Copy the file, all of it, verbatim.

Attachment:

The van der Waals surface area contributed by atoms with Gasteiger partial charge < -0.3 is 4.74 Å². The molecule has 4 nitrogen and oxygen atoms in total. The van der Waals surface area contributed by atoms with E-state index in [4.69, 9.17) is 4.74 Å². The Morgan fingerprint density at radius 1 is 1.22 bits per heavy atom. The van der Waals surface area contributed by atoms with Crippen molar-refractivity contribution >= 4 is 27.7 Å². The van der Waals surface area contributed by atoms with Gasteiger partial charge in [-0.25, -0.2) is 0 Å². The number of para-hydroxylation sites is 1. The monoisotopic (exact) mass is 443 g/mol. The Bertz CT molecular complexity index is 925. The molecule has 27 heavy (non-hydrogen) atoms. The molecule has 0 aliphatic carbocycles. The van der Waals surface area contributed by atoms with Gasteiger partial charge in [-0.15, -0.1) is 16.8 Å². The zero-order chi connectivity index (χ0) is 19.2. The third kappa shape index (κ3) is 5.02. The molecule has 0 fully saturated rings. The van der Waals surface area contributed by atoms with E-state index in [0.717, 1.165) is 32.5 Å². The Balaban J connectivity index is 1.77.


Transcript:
The van der Waals surface area contributed by atoms with Gasteiger partial charge < -0.3 is 4.74 Å². The molecule has 4 nitrogen and oxygen atoms in total. The van der Waals surface area contributed by atoms with E-state index in [4.69, 9.17) is 4.74 Å². The Morgan fingerprint density at radius 1 is 1.22 bits per heavy atom. The van der Waals surface area contributed by atoms with Crippen molar-refractivity contribution >= 4 is 27.7 Å². The van der Waals surface area contributed by atoms with Gasteiger partial charge in [-0.25, -0.2) is 0 Å². The number of para-hydroxylation sites is 1. The monoisotopic (exact) mass is 443 g/mol. The Bertz CT molecular complexity index is 925. The molecule has 27 heavy (non-hydrogen) atoms. The molecule has 0 aliphatic carbocycles. The van der Waals surface area contributed by atoms with Gasteiger partial charge in [-0.15, -0.1) is 16.8 Å². The zero-order chi connectivity index (χ0) is 19.2. The third kappa shape index (κ3) is 5.02. The molecule has 0 fully saturated rings. The van der Waals surface area contributed by atoms with E-state index in [0.717, 1.165) is 32.5 Å². The Balaban J connectivity index is 1.77.